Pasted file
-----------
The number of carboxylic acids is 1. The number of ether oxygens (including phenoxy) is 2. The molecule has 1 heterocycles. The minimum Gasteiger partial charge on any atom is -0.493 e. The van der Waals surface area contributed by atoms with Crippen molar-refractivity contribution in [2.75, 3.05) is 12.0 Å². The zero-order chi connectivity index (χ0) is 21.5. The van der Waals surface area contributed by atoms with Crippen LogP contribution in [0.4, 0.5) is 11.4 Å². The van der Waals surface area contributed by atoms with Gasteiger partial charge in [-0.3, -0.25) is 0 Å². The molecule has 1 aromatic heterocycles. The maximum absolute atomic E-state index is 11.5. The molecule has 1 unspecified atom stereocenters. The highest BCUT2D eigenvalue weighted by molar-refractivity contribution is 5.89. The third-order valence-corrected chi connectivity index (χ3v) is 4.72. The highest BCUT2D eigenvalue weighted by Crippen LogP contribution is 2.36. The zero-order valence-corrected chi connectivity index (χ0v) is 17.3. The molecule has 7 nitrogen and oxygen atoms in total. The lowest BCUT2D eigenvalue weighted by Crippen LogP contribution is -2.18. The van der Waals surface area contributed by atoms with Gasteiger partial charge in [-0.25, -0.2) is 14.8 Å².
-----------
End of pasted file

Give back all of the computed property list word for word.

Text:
The number of carboxylic acids is 1. The number of ether oxygens (including phenoxy) is 2. The molecule has 1 heterocycles. The minimum Gasteiger partial charge on any atom is -0.493 e. The van der Waals surface area contributed by atoms with Crippen molar-refractivity contribution in [2.75, 3.05) is 12.0 Å². The zero-order chi connectivity index (χ0) is 21.5. The van der Waals surface area contributed by atoms with Crippen LogP contribution in [0.4, 0.5) is 11.4 Å². The van der Waals surface area contributed by atoms with Gasteiger partial charge in [-0.3, -0.25) is 0 Å². The molecule has 1 aromatic heterocycles. The maximum absolute atomic E-state index is 11.5. The molecule has 1 unspecified atom stereocenters. The highest BCUT2D eigenvalue weighted by molar-refractivity contribution is 5.89. The third-order valence-corrected chi connectivity index (χ3v) is 4.72. The highest BCUT2D eigenvalue weighted by Crippen LogP contribution is 2.36. The zero-order valence-corrected chi connectivity index (χ0v) is 17.3. The molecule has 7 nitrogen and oxygen atoms in total. The lowest BCUT2D eigenvalue weighted by Crippen LogP contribution is -2.18. The van der Waals surface area contributed by atoms with Gasteiger partial charge in [-0.25, -0.2) is 14.8 Å².